wifi mystery

Discussion in 'Wireless Networking' started by Txl, Mar 11, 2005.

  1. Txl

    Txl Guest

    Hello all,

    I have a desktop (SP2), a laptop (SP2) and an AP/router to set up.

    Both laptop and AP have the same SSID, channel number....

    Right now firewall and antivirus are disabled on all machines and the AP
    is set to accept all connections from all Wireless machines without WEP or

    On the laptop the broadcom util ( tells me that I am connected,
    I can see packets moving back and forth but I can't ping the machines or
    the router from the laptop.

    The AP is and the other machines have fixed IPs

    I really don't know why it tells me it's connected and nothing works, not
    even ping on "wide opened" machines without firewall or anything (meaning
    no windows fiurewall and the "real" one is disabled for the time being).

    What could it be ?

    Txl, Mar 11, 2005
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  2. Any reason you didn't bother to disclose the make and model of the
    router? Unreleased product or too small type size?
    Which firewalls and anti-virus programs? I've had far too much
    entertainment value trying to convince Norton's Internet Security
    Firewall to turn off and stay off. The Windoze XP SP2 firewall turns
    off nicely but do check the Exceptions tab and make sure ping is
    I wish I could do that. For some reason, my eyes can't see 2.4Ghz.
    I'll ask the optometrist if he has a fix.
    Can't ping usually returns some kind of error message such as "no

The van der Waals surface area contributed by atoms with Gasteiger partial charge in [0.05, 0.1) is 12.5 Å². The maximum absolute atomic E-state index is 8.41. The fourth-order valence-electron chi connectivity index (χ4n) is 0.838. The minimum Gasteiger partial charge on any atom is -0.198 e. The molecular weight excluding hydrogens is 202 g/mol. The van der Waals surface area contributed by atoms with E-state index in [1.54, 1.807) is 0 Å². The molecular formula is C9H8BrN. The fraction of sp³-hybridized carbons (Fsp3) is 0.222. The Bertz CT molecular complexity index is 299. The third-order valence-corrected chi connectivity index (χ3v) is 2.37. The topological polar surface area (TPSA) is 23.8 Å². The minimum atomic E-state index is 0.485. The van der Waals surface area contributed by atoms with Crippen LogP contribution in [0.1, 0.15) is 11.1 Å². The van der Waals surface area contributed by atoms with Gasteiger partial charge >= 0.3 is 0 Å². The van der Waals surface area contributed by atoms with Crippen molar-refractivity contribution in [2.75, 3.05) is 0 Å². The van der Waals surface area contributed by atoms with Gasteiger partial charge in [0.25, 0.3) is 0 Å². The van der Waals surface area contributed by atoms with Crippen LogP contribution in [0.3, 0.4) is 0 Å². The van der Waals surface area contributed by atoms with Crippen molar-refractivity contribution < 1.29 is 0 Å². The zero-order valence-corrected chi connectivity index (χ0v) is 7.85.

route to host", "interface down", or some configuration error message.
    What error are you getting when you try ping?
    Do these "other machines" have an ethernet wired port? If so, forget
    about wireless for the moment and see if they work via a wired
    connection. That will eliminate any firewall, anti-virus, or parental
    control issues. If it works, unplug and continue troubleshooting the
    wireless. If not, fix the XP SP2 configuration.

    Any chance you have MAC address or IP address filtering enabled in
    your unspecified wireless router? Is so, turn it off for now. If you
    feel ambitious, just do a grand reset and start over on the router.

    You've apparently used fixed IP address on the clients. What did you
    use for a gateway? Hopefully, it's Make sure by
    Start -> Run -> cmd <enter>
    Strictly speaking, you don't need a default gateway for ping to work,
    but it does help in getting to the internet via the router.

    Also run:
    arp -a
    and see if it returns a proper MAC address and IP address pair.

    Other useful commands are:
    tracert (where are my packets going?)
    route print (where are my packets suppose to go?)
    netstat -rn (same as above)
    Jeff Liebermann, Mar 12, 2005
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  3. Some of those machines (ap) can't manage IP ranges bigger than 8 or so. Just
    try to configure the laptop IP into that values.
    Mario Valladares, Mar 18, 2005
  4. Txl

    news Guest

    You didn't mention the IP of the laptop. Is the laptop's TCP settings
    configued for DHCP? Is the APs DHCP server turned on?

    news, Mar 19, 2005
  5. Some routers are set to deny ping requests by default.
    But it sounds like you have tcp/ip config issues. Hard to tell without more

    Brian McMullen, Mar 25, 2005
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